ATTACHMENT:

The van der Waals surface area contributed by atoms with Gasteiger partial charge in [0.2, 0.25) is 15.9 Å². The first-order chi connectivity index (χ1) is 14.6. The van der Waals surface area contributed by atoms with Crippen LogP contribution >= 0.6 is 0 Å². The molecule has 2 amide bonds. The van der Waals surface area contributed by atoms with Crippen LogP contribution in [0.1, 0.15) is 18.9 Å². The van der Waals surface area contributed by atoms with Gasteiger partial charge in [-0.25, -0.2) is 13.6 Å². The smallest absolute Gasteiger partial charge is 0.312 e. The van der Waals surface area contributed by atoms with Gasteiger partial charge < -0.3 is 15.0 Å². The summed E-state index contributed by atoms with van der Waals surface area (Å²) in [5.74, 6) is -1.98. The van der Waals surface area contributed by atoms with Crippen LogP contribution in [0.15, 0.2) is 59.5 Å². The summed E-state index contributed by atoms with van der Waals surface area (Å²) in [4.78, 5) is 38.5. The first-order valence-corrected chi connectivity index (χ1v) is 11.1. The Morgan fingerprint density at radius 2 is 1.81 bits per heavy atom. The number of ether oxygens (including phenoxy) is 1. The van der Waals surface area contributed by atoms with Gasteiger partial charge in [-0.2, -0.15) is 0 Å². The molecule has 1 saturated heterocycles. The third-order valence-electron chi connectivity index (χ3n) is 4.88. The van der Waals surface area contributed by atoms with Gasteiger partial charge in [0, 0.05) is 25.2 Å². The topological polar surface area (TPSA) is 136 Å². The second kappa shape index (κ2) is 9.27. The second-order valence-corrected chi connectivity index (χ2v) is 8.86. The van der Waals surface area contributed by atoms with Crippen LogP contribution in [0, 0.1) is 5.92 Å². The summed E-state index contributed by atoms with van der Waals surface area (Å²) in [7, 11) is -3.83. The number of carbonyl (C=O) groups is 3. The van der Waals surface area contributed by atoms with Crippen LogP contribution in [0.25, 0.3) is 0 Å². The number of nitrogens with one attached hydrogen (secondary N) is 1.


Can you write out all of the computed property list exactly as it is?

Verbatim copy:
The van der Waals surface area contributed by atoms with Gasteiger partial charge in [0.2, 0.25) is 15.9 Å². The first-order chi connectivity index (χ1) is 14.6. The van der Waals surface area contributed by atoms with Crippen LogP contribution >= 0.6 is 0 Å². The molecule has 2 amide bonds. The van der Waals surface area contributed by atoms with Crippen LogP contribution in [0.1, 0.15) is 18.9 Å². The van der Waals surface area contributed by atoms with Gasteiger partial charge in [-0.25, -0.2) is 13.6 Å². The smallest absolute Gasteiger partial charge is 0.312 e. The van der Waals surface area contributed by atoms with Gasteiger partial charge < -0.3 is 15.0 Å². The summed E-state index contributed by atoms with van der Waals surface area (Å²) in [5.74, 6) is -1.98. The van der Waals surface area contributed by atoms with Crippen LogP contribution in [0.15, 0.2) is 59.5 Å². The summed E-state index contributed by atoms with van der Waals surface area (Å²) in [4.78, 5) is 38.5. The first-order valence-corrected chi connectivity index (χ1v) is 11.1. The Morgan fingerprint density at radius 2 is 1.81 bits per heavy atom. The number of ether oxygens (including phenoxy) is 1. The van der Waals surface area contributed by atoms with Gasteiger partial charge in [-0.2, -0.15) is 0 Å². The molecule has 1 saturated heterocycles. The third-order valence-electron chi connectivity index (χ3n) is 4.88. The van der Waals surface area contributed by atoms with Gasteiger partial charge in [0, 0.05) is 25.2 Å². The topological polar surface area (TPSA) is 136 Å². The second kappa shape index (κ2) is 9.27. The second-order valence-corrected chi connectivity index (χ2v) is 8.86. The van der Waals surface area contributed by atoms with Crippen LogP contribution in [0, 0.1) is 5.92 Å². The summed E-state index contributed by atoms with van der Waals surface area (Å²) in [7, 11) is -3.83. The number of carbonyl (C=O) groups is 3. The van der Waals surface area contributed by atoms with Crippen LogP contribution in [0.25, 0.3) is 0 Å². The number of nitrogens with one attached hydrogen (secondary N) is 1.